Thyroid Disorders. A brief guide to everything you need to know

By Dr. Girish Parmar in Endocrinology

Apr 24 , 2023 | 3 min read

What is thyroid gland?

It’s a butterfly-shaped endocrine organ located in the midline of the neck, in front of the windpipe (trachea) and below the Adam’s apple.

What is the function of the thyroid gland?

It takes the iodine present in foods and uses it to manufacture two hormones primarily – T4 and T3. These hormones are then released in the blood and circulate throughout the body.

What is the function of thyroid hormones?

T4 and T3 hormones control the body’s metabolic rate (i.e. the speed at which the body cells work), body heat, and the energy levels of an individual.

How is the thyroid gland controlled?

The production of T4 and T3 by the thyroid gland is controlled by the ‘master endocrine gland’, known as the pituitary gland. The pituitary gland is a part of the brain and is located between the eyes. It is about two inches in size.

The pituitary gland produces a hormone called TSH (Thyroid Stimulating Hormone) which, as the names suggests, stimulates the thyroid gland to produce T4 and T3.

Once these hormones have reached the upper limit of what is considered normal, they inhibit further production of TSH (i.e. T4 and T3 have an inverse correlation with TSH).

How is the thyroid function measured?

Estimation of the blood levels of T4, T3, and TSH, establishes the functioning of the thyroid gland. These tests can be done at any time during the day and fasting isn’t required.

What are the disorders of the thyroid gland?

Thyroid gland disorders can be of 2 types:

  • Underactive thyroid gland, also known as Hypothyroidism
  • Overactive thyroid gland, also known as Hyperthyroidism


Hypothyroid (Underactive Gland) Hyperthyroid (Overactive Gland)
Underactive thyroid gland Overactive thyroid gland
Decreased production of T4 and T3 Increased production of T3 and T4
Decreased metabolism Increased metabolism
Symptoms Symptoms
Decreased heart rate Increased heart rate
Decreased intestinal movement Increased intestinal movements
Fatigue Hyper irritability
Sleepiness Insomnia
Hair fall Hair fall
Lack of sweat (dry skin) Increased sweating
Weight gain Weight loss
Cold intolerance Heat intolerance
Irregular menses Irregular menses
Labs (↓ T3 ↓ T4 ↑ TSH) Labs (↑T3 ↑T4 ↓ TSH)
Decrease T3 , Decrease T4 Increase TSH Increase T3 , Increase T4 Decrease TSH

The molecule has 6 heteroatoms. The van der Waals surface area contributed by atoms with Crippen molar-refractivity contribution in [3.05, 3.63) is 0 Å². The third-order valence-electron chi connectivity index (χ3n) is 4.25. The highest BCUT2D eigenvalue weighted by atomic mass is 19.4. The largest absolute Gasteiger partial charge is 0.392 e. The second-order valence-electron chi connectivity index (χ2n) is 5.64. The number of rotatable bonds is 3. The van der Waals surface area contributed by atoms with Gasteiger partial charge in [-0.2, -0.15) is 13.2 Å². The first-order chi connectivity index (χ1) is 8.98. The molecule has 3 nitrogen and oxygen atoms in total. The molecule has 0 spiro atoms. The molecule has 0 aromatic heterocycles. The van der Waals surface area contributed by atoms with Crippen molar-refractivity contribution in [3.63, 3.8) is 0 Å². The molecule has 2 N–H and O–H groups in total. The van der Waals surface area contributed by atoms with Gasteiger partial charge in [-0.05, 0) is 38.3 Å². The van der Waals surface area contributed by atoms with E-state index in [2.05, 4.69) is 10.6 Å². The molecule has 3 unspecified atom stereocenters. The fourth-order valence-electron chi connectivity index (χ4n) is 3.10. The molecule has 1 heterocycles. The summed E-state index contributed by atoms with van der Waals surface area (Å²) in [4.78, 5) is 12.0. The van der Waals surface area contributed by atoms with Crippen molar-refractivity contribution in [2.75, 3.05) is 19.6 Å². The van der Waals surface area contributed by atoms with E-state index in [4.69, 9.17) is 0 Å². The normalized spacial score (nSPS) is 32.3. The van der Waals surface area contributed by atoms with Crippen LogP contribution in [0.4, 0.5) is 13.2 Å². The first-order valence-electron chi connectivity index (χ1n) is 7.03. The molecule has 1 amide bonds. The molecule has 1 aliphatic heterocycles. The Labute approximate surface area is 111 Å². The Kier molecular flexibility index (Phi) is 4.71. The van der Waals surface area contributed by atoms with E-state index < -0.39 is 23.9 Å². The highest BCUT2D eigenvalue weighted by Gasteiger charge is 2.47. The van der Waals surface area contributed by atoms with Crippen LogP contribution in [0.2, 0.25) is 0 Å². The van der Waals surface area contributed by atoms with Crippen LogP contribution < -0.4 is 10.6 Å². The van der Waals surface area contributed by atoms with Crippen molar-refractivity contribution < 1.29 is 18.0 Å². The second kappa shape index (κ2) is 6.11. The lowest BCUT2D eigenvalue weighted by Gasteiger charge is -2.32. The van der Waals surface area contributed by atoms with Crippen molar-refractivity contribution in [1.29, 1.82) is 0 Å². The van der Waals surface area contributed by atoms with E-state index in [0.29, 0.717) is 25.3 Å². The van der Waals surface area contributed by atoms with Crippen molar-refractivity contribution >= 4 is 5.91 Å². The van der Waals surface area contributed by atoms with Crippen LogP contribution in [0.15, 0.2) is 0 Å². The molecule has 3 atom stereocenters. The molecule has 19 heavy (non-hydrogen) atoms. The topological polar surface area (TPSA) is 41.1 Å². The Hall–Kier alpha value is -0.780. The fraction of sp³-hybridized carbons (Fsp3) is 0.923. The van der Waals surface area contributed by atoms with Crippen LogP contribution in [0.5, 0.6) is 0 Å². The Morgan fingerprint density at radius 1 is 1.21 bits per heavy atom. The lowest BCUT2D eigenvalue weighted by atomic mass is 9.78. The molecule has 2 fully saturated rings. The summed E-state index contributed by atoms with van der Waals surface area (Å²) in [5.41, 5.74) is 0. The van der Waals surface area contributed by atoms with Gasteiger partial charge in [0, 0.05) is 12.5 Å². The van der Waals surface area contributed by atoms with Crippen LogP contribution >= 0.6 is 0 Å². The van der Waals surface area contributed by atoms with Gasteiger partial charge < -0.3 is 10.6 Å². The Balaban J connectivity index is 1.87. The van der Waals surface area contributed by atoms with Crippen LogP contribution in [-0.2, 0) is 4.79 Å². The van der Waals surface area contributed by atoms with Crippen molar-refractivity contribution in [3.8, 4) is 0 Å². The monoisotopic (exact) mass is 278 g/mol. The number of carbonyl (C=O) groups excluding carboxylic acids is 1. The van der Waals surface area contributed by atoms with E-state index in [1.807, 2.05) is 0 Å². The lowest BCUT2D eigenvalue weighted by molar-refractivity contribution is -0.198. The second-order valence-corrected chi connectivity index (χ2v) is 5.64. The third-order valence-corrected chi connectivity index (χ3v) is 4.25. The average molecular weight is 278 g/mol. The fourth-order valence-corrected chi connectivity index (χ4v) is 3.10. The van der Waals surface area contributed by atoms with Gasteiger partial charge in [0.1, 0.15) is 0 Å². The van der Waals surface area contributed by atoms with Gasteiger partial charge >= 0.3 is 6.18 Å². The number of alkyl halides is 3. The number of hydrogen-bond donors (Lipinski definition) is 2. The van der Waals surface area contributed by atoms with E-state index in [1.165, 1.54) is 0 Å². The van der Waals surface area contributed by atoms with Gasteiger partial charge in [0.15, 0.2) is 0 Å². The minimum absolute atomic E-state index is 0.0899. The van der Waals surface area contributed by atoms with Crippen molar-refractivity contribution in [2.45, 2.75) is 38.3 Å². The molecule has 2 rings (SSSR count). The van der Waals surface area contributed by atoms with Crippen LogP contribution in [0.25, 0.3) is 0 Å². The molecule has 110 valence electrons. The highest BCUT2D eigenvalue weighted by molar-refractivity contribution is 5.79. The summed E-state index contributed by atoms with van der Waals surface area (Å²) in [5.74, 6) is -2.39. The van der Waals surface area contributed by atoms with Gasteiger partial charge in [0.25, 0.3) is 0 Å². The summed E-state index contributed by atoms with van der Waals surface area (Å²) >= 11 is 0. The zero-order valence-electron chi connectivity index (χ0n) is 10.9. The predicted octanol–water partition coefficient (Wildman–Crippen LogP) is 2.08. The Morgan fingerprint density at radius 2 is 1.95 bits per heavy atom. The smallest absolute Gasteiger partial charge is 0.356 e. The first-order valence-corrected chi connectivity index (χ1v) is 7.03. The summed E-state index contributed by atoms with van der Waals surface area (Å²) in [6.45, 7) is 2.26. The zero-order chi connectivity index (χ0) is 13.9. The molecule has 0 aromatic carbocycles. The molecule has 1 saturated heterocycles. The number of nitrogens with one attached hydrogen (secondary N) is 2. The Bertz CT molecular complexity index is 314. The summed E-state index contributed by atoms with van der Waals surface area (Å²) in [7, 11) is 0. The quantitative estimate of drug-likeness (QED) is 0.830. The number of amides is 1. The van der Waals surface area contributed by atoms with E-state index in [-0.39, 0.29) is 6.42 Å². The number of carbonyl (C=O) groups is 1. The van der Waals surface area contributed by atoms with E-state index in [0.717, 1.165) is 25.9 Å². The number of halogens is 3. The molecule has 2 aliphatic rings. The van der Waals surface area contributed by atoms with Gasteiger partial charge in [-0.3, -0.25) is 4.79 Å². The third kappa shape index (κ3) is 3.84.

Treatment Treatment
Replacement with T4 (±T3) Suppress thyroid gland functioning with:
  Medical treatment or Radioiodine or Surgery

Myths and Facts

Myth: I cannot eat certain foods if I have Hypothyroidism.

Fact: Certain foods like cabbage, cauliflower, turnips, and mustard cause Hypothyroidism when consumed in large quantities and on regular basis. When your thyroid is not functioning optimally, you are already on medication, then there is no need for any further restriction.

Myth: If I’ve gained weight, I need to increase the dosage of Thyroxine for weight loss.

Fact: Hypothyroidism is just one of the causes of weight gain, and is only responsible for weight gain up to a certain limit (3 - 5%). If your Hypothyroidism is well controlled as per the instructions of your doctor, don't overdose yourself. It is not good for your body. You need to talk to your doctor regarding the modification of your diet, your lifestyle, and other factors responsible for your weight gain.

Myth: I can stop taking Thyroxine once I feel well and my reports are normal.

Fact: No. It’s important that you continue to take the medicine regularly despite feeling well. It is because of the external consumption of Thyroxine that reports are normal. Leave the decision of changing and/or stopping therapy to a qualified doctor.

Myth: Taking Thyroxine for a long time can be harmful.

Fact: No. Thyroxine when prescribed in the right dosage for Hypothyroidism, does not cause any ill effects. It's a natural hormone.

Myth: Once I've begun taking Thyroxine, I need to take it for a long time.

Fact: The duration of the therapy depends on the cause of Hypothyroidism. In case of autoimmune medicated Hypothyroidism, Thyroxine needs to be consumed for a long time.

Myth: If I have Hypothyroidism, I will not ever be able to conceive.

Fact: This is a common misconception. If you neglect treating Hypothyroidism, only then is there a chance of a miscarriage, or the birth of a mentally-challenged baby. People whose Hypothyroidism is well controlled have similar chances of conceiving as those without a thyroid disorder. It is advisable to speak to your endocrinologist on the matter.

Myth: If a mother has Hypothyroidism during pregnancy, her offspring will also have it.

Fact: Certain thyroid disease like Hypothyroidism and Hyperthyroidism are known to run in families. The chance of an offspring developing a thyroid disorder is only marginally more than other people.

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